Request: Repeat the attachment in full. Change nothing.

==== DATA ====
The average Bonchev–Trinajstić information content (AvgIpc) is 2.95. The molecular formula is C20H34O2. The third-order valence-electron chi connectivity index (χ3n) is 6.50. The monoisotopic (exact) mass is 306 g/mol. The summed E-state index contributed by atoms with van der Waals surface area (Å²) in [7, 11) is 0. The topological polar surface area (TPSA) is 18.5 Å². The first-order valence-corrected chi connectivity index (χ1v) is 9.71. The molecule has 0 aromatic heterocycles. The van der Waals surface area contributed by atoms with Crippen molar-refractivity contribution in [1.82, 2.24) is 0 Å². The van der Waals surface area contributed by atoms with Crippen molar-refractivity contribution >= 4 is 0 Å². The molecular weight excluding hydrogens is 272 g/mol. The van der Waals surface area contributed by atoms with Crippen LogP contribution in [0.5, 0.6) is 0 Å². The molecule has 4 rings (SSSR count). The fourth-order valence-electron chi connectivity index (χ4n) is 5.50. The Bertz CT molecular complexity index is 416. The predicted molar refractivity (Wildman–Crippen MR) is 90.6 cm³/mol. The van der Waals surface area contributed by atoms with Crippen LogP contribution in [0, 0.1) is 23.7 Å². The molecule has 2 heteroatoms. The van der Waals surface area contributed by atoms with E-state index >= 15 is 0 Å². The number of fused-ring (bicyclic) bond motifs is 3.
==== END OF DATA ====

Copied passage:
The average Bonchev–Trinajstić information content (AvgIpc) is 2.95. The molecular formula is C20H34O2. The third-order valence-electron chi connectivity index (χ3n) is 6.50. The monoisotopic (exact) mass is 306 g/mol. The summed E-state index contributed by atoms with van der Waals surface area (Å²) in [7, 11) is 0. The topological polar surface area (TPSA) is 18.5 Å². The first-order valence-corrected chi connectivity index (χ1v) is 9.71. The molecule has 0 aromatic heterocycles. The van der Waals surface area contributed by atoms with Crippen molar-refractivity contribution in [1.82, 2.24) is 0 Å². The van der Waals surface area contributed by atoms with Crippen molar-refractivity contribution >= 4 is 0 Å². The molecular weight excluding hydrogens is 272 g/mol. The van der Waals surface area contributed by atoms with Crippen LogP contribution in [0.5, 0.6) is 0 Å². The molecule has 4 rings (SSSR count). The fourth-order valence-electron chi connectivity index (χ4n) is 5.50. The Bertz CT molecular complexity index is 416. The predicted molar refractivity (Wildman–Crippen MR) is 90.6 cm³/mol. The van der Waals surface area contributed by atoms with Crippen LogP contribution in [0, 0.1) is 23.7 Å². The molecule has 2 heteroatoms. The van der Waals surface area contributed by atoms with E-state index >= 15 is 0 Å². The number of fused-ring (bicyclic) bond motifs is 3.